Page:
Coyotes in the brush


Looking for grouse in the knee high brush in front of the Alberta Children’s Hospital, I saw a small, light-beige rectangle way off in the distance. Tree stump? I really wanted it to be some kind of animal, so I took out my camera and zoomed in. Maybe a lynx??? (Wishful thinking – at camera display screen size, the face above could possibly, maybe belong to a lynx.) The eyes, nose and ears turned sideways and the face was clearly dog-like.


I saw another light-beige blob on the right and zoomed in. A second coyote!


I really, really, really wanted to get closer. They were quite far, so I thought they might stay put if I moved a bit closer. They were definitely watching me. I walked in a big zig-zag and didn’t stare at them the whole time. Do you see the coyote face in the upper right corner of the image? Great camouflage!


One of the coyotes stood up and walked toward the other one. The Rocky Mountains in the background are about a 1 hour drive away.


Moving through the brush. The coyote blends into his/her surroundings so well.


Two faces looking at me.


The coyote who moved earlier moved again and decided to watch me from a more open area.


He/she also obliged me with left and right profiles. I think this was the best one.


And then the coyote went back to doing what he/she was doing before I arrived.


I’d seen two grouse-looking birds earlier and was hoping to find them again. Coyotes were a great alternate surprise! The grouse-looking birds turned out to be two female grey partridges after I did some research at home. Grey partridges are not native to North America but were introduced from Eurasia.


  1. They are so well camouflaged! Probably a mated pair with several hungry mouths to feed. Maybe they’ll feed on partridge tonight!
    Beautiful to see the mountains in the background.

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    • Maybe they did eat one of the partridges :-D! There was only one partridge when I visited the park the next day. You’re likely right about them being a mated pair. I read that coyotes mate in February and March and have a gestation period of about 60 days, so perhaps they have young ones already… or the female is very pregnant.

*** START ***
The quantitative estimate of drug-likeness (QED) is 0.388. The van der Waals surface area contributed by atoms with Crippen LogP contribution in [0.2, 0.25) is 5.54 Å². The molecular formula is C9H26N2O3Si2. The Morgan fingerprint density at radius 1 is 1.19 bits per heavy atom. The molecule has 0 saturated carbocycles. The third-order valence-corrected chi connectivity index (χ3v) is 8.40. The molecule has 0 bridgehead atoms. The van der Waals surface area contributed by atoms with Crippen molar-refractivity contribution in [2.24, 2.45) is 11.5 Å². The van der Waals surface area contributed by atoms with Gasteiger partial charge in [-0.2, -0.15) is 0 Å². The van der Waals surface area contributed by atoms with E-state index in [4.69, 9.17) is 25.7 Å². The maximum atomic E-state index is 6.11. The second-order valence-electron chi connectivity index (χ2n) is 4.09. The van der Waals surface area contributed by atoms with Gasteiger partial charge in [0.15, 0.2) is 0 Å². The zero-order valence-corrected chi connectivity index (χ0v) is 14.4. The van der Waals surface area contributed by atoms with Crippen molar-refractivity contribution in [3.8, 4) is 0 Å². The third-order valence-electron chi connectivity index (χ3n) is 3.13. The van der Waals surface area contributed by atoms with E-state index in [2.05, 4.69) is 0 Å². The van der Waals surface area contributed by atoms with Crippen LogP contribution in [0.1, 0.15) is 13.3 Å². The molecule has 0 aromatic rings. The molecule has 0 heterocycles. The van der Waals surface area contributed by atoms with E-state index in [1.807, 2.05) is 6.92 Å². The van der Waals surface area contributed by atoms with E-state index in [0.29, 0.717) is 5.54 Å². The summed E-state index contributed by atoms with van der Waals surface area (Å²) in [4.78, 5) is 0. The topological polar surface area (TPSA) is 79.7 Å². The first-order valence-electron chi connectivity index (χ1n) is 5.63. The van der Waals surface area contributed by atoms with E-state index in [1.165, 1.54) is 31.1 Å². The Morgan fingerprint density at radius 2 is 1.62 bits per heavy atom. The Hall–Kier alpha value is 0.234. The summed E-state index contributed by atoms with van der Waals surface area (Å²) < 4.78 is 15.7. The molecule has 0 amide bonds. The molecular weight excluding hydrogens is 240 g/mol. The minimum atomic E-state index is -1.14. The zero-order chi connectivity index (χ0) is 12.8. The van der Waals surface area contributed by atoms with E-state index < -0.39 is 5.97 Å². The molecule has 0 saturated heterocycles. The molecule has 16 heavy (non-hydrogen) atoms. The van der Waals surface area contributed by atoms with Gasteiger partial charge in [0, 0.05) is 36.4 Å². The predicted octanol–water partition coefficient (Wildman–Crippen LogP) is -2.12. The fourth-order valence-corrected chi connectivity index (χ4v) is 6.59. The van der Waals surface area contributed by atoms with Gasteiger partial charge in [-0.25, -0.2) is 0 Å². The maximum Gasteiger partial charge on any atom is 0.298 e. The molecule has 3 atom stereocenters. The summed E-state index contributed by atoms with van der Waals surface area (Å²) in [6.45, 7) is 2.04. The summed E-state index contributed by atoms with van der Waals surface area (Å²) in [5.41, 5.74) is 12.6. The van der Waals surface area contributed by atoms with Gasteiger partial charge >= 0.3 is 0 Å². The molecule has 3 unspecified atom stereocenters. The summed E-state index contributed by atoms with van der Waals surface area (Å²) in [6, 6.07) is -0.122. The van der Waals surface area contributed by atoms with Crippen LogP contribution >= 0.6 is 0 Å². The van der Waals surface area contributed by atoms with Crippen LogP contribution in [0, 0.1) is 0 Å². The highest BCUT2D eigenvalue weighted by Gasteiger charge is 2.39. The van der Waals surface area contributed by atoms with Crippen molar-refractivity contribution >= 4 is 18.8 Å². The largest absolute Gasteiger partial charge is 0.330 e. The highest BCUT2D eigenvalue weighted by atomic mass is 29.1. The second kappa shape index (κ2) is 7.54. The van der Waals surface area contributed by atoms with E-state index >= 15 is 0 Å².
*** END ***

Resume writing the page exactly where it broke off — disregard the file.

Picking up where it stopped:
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  2. Even though their howls indicate that they are really close and they can wake us up in the middle of the night, I don’t get to see them very often and I’m always thrilled when I get to. I loooove your photos so much! They are such a handsome couple!

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  3. Wow, how beautiful! I love coyotes. Went to the Rockies recently and hoped to see them, but didn’t. What a nice surprise to see them, I just love when that happens.

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    • Thanks for your lovely comment, Hazel :-)! I’m thrilled you enjoyed the photos and are a fan of seeing coyotes. I’ve seen one coyote twice more in this area. A beautiful creature to walk through the field with. Looks like you saw some other beautiful wildlife on your Rockies trip. I enjoyed your story and photos.


      • I’ve only seen them once or twice in passing (or, sadly, dead on the side of the road), nothing like the experience you had! I’m looking forward to seeing your future birds and other urban wildlife. 🙂

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  4. […] a week. A large part of the park consists of knee-high brush and grasses, where I photographed a couple of coyotes in early April. April’s bird sounds consisted mostly of the calls of gulls flying overhead and the songs of […]


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